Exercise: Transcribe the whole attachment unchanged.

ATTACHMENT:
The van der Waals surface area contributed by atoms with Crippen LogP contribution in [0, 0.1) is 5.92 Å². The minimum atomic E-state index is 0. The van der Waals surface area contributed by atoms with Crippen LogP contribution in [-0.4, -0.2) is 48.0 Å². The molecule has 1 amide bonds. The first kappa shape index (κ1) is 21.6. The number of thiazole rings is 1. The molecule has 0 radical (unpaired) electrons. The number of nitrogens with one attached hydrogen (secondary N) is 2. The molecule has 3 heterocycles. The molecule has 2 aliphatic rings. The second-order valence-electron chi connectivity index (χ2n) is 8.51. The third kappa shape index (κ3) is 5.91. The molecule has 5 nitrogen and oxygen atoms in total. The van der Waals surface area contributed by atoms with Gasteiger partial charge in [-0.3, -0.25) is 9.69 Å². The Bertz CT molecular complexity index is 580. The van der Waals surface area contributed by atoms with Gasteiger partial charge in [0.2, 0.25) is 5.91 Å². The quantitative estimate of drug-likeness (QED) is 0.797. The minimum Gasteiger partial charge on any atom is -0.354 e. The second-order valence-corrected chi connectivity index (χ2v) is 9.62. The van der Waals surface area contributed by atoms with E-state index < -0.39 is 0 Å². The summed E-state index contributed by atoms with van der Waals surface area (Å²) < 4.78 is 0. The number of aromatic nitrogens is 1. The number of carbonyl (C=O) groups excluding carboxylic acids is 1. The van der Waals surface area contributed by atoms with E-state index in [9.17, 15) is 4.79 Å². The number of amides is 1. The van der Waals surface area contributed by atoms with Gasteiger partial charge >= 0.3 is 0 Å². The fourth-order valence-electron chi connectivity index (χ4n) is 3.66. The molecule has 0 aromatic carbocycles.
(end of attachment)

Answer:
The van der Waals surface area contributed by atoms with Crippen LogP contribution in [0, 0.1) is 5.92 Å². The minimum atomic E-state index is 0. The van der Waals surface area contributed by atoms with Crippen LogP contribution in [-0.4, -0.2) is 48.0 Å². The molecule has 1 amide bonds. The first kappa shape index (κ1) is 21.6. The number of thiazole rings is 1. The molecule has 0 radical (unpaired) electrons. The number of nitrogens with one attached hydrogen (secondary N) is 2. The molecule has 3 heterocycles. The molecule has 2 aliphatic rings. The second-order valence-electron chi connectivity index (χ2n) is 8.51. The third kappa shape index (κ3) is 5.91. The molecule has 5 nitrogen and oxygen atoms in total. The van der Waals surface area contributed by atoms with Gasteiger partial charge in [-0.3, -0.25) is 9.69 Å². The Bertz CT molecular complexity index is 580. The van der Waals surface area contributed by atoms with Gasteiger partial charge in [0.2, 0.25) is 5.91 Å². The quantitative estimate of drug-likeness (QED) is 0.797. The minimum Gasteiger partial charge on any atom is -0.354 e. The second-order valence-corrected chi connectivity index (χ2v) is 9.62. The van der Waals surface area contributed by atoms with E-state index < -0.39 is 0 Å². The summed E-state index contributed by atoms with van der Waals surface area (Å²) < 4.78 is 0. The number of aromatic nitrogens is 1. The number of carbonyl (C=O) groups excluding carboxylic acids is 1. The van der Waals surface area contributed by atoms with E-state index in [9.17, 15) is 4.79 Å². The number of amides is 1. The van der Waals surface area contributed by atoms with Gasteiger partial charge >= 0.3 is 0 Å². The fourth-order valence-electron chi connectivity index (χ4n) is 3.66. The molecule has 0 aromatic carbocycles.